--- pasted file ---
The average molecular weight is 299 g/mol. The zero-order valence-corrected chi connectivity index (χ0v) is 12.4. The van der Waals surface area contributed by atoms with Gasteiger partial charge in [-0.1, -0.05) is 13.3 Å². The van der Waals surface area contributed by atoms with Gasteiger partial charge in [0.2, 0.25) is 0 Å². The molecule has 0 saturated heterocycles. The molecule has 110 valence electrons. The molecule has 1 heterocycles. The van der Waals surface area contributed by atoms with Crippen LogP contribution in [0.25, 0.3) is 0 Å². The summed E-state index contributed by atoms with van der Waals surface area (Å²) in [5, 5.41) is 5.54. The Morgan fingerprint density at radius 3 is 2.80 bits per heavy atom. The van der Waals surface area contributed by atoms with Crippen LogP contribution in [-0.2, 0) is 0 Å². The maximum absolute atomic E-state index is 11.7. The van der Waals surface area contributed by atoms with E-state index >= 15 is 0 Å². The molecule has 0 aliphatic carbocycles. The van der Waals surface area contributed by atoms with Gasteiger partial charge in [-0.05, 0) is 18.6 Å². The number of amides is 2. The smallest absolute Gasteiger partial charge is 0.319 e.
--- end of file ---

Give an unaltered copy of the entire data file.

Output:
The average molecular weight is 299 g/mol. The zero-order valence-corrected chi connectivity index (χ0v) is 12.4. The van der Waals surface area contributed by atoms with Gasteiger partial charge in [-0.1, -0.05) is 13.3 Å². The van der Waals surface area contributed by atoms with Gasteiger partial charge in [0.2, 0.25) is 0 Å². The molecule has 0 saturated heterocycles. The molecule has 110 valence electrons. The molecule has 1 heterocycles. The van der Waals surface area contributed by atoms with Crippen LogP contribution in [0.25, 0.3) is 0 Å². The summed E-state index contributed by atoms with van der Waals surface area (Å²) in [5, 5.41) is 5.54. The Morgan fingerprint density at radius 3 is 2.80 bits per heavy atom. The van der Waals surface area contributed by atoms with Crippen LogP contribution in [-0.2, 0) is 0 Å². The maximum absolute atomic E-state index is 11.7. The van der Waals surface area contributed by atoms with E-state index >= 15 is 0 Å². The molecule has 0 aliphatic carbocycles. The van der Waals surface area contributed by atoms with Gasteiger partial charge in [-0.05, 0) is 18.6 Å². The number of amides is 2. The smallest absolute Gasteiger partial charge is 0.319 e.